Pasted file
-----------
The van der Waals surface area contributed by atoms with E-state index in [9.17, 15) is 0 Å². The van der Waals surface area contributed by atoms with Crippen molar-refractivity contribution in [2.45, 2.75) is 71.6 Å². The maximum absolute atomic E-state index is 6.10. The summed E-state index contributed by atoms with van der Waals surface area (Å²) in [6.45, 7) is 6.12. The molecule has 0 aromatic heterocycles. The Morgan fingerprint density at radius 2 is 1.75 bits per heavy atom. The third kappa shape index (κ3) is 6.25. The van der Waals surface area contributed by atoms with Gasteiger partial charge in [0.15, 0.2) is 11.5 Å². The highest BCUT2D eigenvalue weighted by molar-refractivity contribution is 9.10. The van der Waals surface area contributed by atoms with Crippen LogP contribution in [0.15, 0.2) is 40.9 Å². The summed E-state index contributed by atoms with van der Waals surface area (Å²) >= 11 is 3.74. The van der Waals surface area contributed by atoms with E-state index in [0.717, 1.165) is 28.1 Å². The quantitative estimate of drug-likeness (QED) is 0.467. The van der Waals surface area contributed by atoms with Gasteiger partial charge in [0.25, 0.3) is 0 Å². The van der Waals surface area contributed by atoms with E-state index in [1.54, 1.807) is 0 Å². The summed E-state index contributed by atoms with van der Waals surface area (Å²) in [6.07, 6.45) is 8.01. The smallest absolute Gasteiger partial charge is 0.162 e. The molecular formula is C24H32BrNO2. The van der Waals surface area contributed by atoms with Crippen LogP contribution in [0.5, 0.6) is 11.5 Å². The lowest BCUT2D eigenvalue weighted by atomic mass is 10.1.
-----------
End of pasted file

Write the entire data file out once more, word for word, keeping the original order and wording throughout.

The van der Waals surface area contributed by atoms with E-state index in [9.17, 15) is 0 Å². The van der Waals surface area contributed by atoms with Crippen molar-refractivity contribution in [2.45, 2.75) is 71.6 Å². The maximum absolute atomic E-state index is 6.10. The summed E-state index contributed by atoms with van der Waals surface area (Å²) in [6.45, 7) is 6.12. The molecule has 0 aromatic heterocycles. The Morgan fingerprint density at radius 2 is 1.75 bits per heavy atom. The third kappa shape index (κ3) is 6.25. The van der Waals surface area contributed by atoms with Gasteiger partial charge in [0.15, 0.2) is 11.5 Å². The highest BCUT2D eigenvalue weighted by molar-refractivity contribution is 9.10. The van der Waals surface area contributed by atoms with Crippen LogP contribution in [0.15, 0.2) is 40.9 Å². The summed E-state index contributed by atoms with van der Waals surface area (Å²) >= 11 is 3.74. The van der Waals surface area contributed by atoms with E-state index in [0.717, 1.165) is 28.1 Å². The quantitative estimate of drug-likeness (QED) is 0.467. The van der Waals surface area contributed by atoms with Gasteiger partial charge in [0.25, 0.3) is 0 Å². The van der Waals surface area contributed by atoms with E-state index in [1.54, 1.807) is 0 Å². The summed E-state index contributed by atoms with van der Waals surface area (Å²) in [6.07, 6.45) is 8.01. The smallest absolute Gasteiger partial charge is 0.162 e. The molecular formula is C24H32BrNO2. The van der Waals surface area contributed by atoms with Crippen LogP contribution in [0.5, 0.6) is 11.5 Å². The lowest BCUT2D eigenvalue weighted by atomic mass is 10.1.